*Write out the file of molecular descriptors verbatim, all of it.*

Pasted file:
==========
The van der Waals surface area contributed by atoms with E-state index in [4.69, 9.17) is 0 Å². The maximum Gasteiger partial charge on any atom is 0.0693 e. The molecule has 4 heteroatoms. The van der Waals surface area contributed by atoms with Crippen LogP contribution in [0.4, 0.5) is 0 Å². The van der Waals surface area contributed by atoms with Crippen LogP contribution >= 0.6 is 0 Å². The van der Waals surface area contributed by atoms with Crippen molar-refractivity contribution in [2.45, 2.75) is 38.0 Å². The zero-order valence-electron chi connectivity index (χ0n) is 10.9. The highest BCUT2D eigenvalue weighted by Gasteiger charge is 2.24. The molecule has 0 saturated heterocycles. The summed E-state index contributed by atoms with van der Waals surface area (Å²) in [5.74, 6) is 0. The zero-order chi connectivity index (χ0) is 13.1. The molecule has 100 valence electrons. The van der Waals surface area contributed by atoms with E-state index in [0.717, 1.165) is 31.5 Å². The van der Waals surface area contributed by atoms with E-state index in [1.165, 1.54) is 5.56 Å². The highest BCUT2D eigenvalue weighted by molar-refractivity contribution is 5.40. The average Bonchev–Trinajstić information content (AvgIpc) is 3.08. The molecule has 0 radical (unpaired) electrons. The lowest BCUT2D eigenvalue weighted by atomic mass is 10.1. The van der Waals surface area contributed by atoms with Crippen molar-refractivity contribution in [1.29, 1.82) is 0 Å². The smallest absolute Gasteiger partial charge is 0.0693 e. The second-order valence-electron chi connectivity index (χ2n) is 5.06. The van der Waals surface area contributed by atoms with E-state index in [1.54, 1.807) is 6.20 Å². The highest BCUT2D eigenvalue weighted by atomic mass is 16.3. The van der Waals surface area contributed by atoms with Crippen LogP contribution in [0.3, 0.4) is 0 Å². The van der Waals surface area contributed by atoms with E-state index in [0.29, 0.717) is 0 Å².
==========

The van der Waals surface area contributed by atoms with E-state index in [4.69, 9.17) is 0 Å². The maximum Gasteiger partial charge on any atom is 0.0693 e. The molecule has 4 heteroatoms. The van der Waals surface area contributed by atoms with Crippen LogP contribution in [0.4, 0.5) is 0 Å². The van der Waals surface area contributed by atoms with Crippen LogP contribution >= 0.6 is 0 Å². The van der Waals surface area contributed by atoms with Crippen molar-refractivity contribution in [2.45, 2.75) is 38.0 Å². The zero-order valence-electron chi connectivity index (χ0n) is 10.9. The highest BCUT2D eigenvalue weighted by Gasteiger charge is 2.24. The molecule has 0 saturated heterocycles. The summed E-state index contributed by atoms with van der Waals surface area (Å²) in [5.74, 6) is 0. The zero-order chi connectivity index (χ0) is 13.1. The molecule has 100 valence electrons. The van der Waals surface area contributed by atoms with E-state index in [0.717, 1.165) is 31.5 Å². The van der Waals surface area contributed by atoms with E-state index in [1.165, 1.54) is 5.56 Å². The highest BCUT2D eigenvalue weighted by molar-refractivity contribution is 5.40. The average Bonchev–Trinajstić information content (AvgIpc) is 3.08. The molecule has 0 radical (unpaired) electrons. The lowest BCUT2D eigenvalue weighted by atomic mass is 10.1. The van der Waals surface area contributed by atoms with Crippen molar-refractivity contribution in [1.29, 1.82) is 0 Å². The smallest absolute Gasteiger partial charge is 0.0693 e. The second-order valence-electron chi connectivity index (χ2n) is 5.06. The van der Waals surface area contributed by atoms with E-state index in [1.54, 1.807) is 6.20 Å². The highest BCUT2D eigenvalue weighted by atomic mass is 16.3. The van der Waals surface area contributed by atoms with Crippen LogP contribution in [0.3, 0.4) is 0 Å². The van der Waals surface area contributed by atoms with E-state index in [0.29, 0.717) is 0 Å².